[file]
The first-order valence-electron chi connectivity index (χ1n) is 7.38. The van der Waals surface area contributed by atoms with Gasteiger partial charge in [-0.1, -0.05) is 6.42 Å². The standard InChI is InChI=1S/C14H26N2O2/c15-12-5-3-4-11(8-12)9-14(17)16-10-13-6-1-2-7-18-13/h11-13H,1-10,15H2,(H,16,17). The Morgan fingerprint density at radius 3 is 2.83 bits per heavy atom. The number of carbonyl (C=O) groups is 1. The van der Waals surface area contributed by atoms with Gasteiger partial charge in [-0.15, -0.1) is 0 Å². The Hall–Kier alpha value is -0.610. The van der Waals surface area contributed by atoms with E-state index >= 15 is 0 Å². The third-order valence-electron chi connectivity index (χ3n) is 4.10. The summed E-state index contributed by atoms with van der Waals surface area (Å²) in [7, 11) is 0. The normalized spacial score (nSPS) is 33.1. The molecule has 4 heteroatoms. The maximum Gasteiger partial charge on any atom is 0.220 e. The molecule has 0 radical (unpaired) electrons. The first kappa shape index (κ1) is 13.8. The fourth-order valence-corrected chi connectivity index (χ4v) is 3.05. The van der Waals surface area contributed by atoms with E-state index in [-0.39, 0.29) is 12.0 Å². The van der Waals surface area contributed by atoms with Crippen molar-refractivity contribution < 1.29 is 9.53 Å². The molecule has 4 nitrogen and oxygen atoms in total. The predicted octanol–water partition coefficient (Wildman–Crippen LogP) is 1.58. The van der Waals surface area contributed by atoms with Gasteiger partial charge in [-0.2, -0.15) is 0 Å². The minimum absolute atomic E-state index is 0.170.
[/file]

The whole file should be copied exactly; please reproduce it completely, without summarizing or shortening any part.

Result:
The first-order valence-electron chi connectivity index (χ1n) is 7.38. The van der Waals surface area contributed by atoms with Gasteiger partial charge in [-0.1, -0.05) is 6.42 Å². The standard InChI is InChI=1S/C14H26N2O2/c15-12-5-3-4-11(8-12)9-14(17)16-10-13-6-1-2-7-18-13/h11-13H,1-10,15H2,(H,16,17). The Morgan fingerprint density at radius 3 is 2.83 bits per heavy atom. The number of carbonyl (C=O) groups is 1. The van der Waals surface area contributed by atoms with Gasteiger partial charge in [-0.15, -0.1) is 0 Å². The Hall–Kier alpha value is -0.610. The van der Waals surface area contributed by atoms with E-state index >= 15 is 0 Å². The third-order valence-electron chi connectivity index (χ3n) is 4.10. The summed E-state index contributed by atoms with van der Waals surface area (Å²) in [7, 11) is 0. The normalized spacial score (nSPS) is 33.1. The molecule has 4 heteroatoms. The maximum Gasteiger partial charge on any atom is 0.220 e. The molecule has 0 radical (unpaired) electrons. The first kappa shape index (κ1) is 13.8. The fourth-order valence-corrected chi connectivity index (χ4v) is 3.05. The van der Waals surface area contributed by atoms with E-state index in [-0.39, 0.29) is 12.0 Å². The van der Waals surface area contributed by atoms with Crippen molar-refractivity contribution < 1.29 is 9.53 Å². The molecule has 4 nitrogen and oxygen atoms in total. The predicted octanol–water partition coefficient (Wildman–Crippen LogP) is 1.58. The van der Waals surface area contributed by atoms with Gasteiger partial charge in [-0.2, -0.15) is 0 Å². The minimum absolute atomic E-state index is 0.170.